Washington, DC – U.S. Senator Ben Cardin (D-MD) joined Senators Richard Burr (R-NC) and Robert Menendez (D-NJ) in praising the Senate for unanimously adopting a bipartisan resolution recognizing September 2011 as National Infant Mortality Awareness Month. The resolution highlights the need to increase awareness about infant mortality and access to prenatal care in the United States.
“Despite being one of the wealthiest nations on earth, America has the 29th highest infant mortality rate among industrialized nations, and Maryland has the 12th highest infant mortality rate in the country. National Infant Mortality Awareness Month presents the opportunity to educate Americans about infant mortality and its contributing factors, including low birth weight, and to recommit ourselves to expanding access to prenatal care.
“Infant mortality is a particularly acute problem in minority communities and those with high rates of unemployment and poverty. America cannot afford to ignore this problem, which costs us more than $26 billion in excess health care expenditures each year. The American Recovery and Reinvestment Act made strides in combating infant mortality by ensuring coverage of maternity benefits and expanding prenatal care services at federally qualified health centers. I’ve visited several of these centers in Maryland, which are making saving lives by providing at-risk-mothers-to-be with appropriate care and skills to raise healthy babies.”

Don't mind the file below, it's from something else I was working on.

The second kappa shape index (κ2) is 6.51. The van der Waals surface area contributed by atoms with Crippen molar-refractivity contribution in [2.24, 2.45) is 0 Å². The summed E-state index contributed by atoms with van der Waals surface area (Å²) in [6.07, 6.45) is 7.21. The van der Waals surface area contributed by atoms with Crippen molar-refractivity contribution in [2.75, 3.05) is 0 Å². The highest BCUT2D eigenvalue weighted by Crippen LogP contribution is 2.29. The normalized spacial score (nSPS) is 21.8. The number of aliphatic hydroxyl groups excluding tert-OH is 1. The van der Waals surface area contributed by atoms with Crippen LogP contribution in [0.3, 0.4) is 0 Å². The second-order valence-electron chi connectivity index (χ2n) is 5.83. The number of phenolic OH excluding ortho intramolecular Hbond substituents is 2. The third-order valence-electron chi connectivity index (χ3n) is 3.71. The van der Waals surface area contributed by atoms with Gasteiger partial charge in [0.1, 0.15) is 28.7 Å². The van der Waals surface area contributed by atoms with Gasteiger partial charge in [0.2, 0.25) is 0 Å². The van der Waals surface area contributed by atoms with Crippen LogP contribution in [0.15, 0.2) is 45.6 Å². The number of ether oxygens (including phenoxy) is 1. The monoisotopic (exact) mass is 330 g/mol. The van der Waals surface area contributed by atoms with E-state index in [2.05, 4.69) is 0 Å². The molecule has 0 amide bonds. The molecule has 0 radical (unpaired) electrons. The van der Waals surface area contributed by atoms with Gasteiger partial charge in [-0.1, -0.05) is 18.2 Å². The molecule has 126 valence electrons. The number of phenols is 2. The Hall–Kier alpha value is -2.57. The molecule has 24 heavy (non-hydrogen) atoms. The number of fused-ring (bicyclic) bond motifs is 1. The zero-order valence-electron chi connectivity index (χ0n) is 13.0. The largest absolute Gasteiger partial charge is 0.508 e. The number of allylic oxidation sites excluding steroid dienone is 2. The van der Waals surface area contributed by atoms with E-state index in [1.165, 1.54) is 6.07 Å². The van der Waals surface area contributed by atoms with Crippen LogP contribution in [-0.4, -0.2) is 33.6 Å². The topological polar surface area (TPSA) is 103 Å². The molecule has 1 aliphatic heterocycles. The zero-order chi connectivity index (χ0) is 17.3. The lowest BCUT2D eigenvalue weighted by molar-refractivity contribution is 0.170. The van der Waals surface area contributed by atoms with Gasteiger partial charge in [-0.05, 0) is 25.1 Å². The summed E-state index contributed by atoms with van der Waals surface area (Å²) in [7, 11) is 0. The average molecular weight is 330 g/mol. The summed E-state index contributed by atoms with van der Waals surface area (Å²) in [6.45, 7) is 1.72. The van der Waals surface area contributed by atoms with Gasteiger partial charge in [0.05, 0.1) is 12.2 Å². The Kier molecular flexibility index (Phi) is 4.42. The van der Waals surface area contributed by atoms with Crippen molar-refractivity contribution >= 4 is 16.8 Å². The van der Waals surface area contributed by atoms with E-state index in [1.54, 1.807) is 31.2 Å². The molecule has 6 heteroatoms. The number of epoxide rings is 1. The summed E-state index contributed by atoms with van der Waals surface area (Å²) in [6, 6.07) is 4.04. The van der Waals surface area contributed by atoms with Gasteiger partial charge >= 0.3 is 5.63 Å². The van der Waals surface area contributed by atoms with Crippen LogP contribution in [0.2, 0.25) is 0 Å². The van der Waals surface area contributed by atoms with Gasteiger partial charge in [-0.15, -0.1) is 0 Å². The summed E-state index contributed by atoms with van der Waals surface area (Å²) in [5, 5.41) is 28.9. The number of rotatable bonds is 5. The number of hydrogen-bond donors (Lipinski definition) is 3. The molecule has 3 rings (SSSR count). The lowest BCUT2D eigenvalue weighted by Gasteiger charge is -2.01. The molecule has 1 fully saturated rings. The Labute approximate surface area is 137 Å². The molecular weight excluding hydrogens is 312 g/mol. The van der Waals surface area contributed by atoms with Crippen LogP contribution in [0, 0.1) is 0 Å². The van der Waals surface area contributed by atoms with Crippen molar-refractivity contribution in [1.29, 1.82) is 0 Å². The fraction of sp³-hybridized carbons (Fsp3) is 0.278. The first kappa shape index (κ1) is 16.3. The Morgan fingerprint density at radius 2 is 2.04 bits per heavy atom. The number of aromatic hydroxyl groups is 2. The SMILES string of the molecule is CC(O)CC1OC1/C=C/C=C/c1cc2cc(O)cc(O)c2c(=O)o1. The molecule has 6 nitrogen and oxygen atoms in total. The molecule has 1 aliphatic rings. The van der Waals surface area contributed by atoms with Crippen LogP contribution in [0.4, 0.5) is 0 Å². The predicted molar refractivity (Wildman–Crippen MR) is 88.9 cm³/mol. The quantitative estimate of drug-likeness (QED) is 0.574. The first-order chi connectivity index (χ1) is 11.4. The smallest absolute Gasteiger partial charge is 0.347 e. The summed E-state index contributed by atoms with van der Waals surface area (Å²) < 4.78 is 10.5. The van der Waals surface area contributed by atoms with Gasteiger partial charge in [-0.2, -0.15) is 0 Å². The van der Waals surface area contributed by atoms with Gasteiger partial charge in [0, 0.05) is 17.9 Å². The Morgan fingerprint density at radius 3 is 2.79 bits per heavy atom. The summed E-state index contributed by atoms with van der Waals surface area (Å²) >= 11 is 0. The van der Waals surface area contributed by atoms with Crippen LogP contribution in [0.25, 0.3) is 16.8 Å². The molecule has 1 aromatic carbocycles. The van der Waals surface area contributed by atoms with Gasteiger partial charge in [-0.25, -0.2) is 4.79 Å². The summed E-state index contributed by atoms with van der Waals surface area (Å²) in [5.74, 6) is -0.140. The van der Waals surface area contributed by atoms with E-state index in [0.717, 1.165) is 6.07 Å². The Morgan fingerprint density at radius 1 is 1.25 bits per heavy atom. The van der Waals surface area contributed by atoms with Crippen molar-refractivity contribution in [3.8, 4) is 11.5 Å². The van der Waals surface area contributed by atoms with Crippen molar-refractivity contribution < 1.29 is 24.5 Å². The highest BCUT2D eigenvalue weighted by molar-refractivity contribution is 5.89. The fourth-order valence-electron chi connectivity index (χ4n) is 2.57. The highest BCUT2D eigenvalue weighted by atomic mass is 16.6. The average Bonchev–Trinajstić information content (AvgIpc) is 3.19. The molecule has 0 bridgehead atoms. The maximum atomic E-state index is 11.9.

“I am very glad we have taken this important step to raise awareness about programs that help save lives and ensure our children are healthy,” Senator Burr said. “National Infant Mortality Awareness Month brings attention to risk factors that lead to low birth weight, premature births, and other health complications in babies and mothers. North Carolina has one of the highest infant mortality rates in the U.S., and I am pleased that the Senate was able to bring awareness to these risk factors and the importance of reducing our infant mortality rate.”
“Infant mortality is easily preventable with access to a good health care during a mother’s gestation period and through the early years of a child’s life,” said Senator Menendez. “Unfortunately it continues to affect our country at alarming rates, particularly minority communities with high rates of unemployment and poverty, impacting our families and our nation’s health budget. As one of the wealthiest nations, this is simply unacceptable. The National Infant Mortality Month gives us an opportunity to raise public awareness about the levels at which this problem continues to affect our communities, and educate women about how easily preventable it is.”
Senator Cardin has prioritized efforts to eliminate racial and ethnic health disparities, and he authored the Affordable Care Act section establishing Offices of Minority Health in six agencies of the U.S. Department of Health and Human Services (HHS) and the new National institute on Minority Health and Health Disparities in Bethesda. Earlier this year, Senator Cardin joined U.S. Surgeon General Regina Benjamin and officials from HHS to unveil the Department’s Action Plan to Reduce Racial and Ethnic Health Disparities, an unprecedented coordinated strategy for eliminating health care disparities in our nation.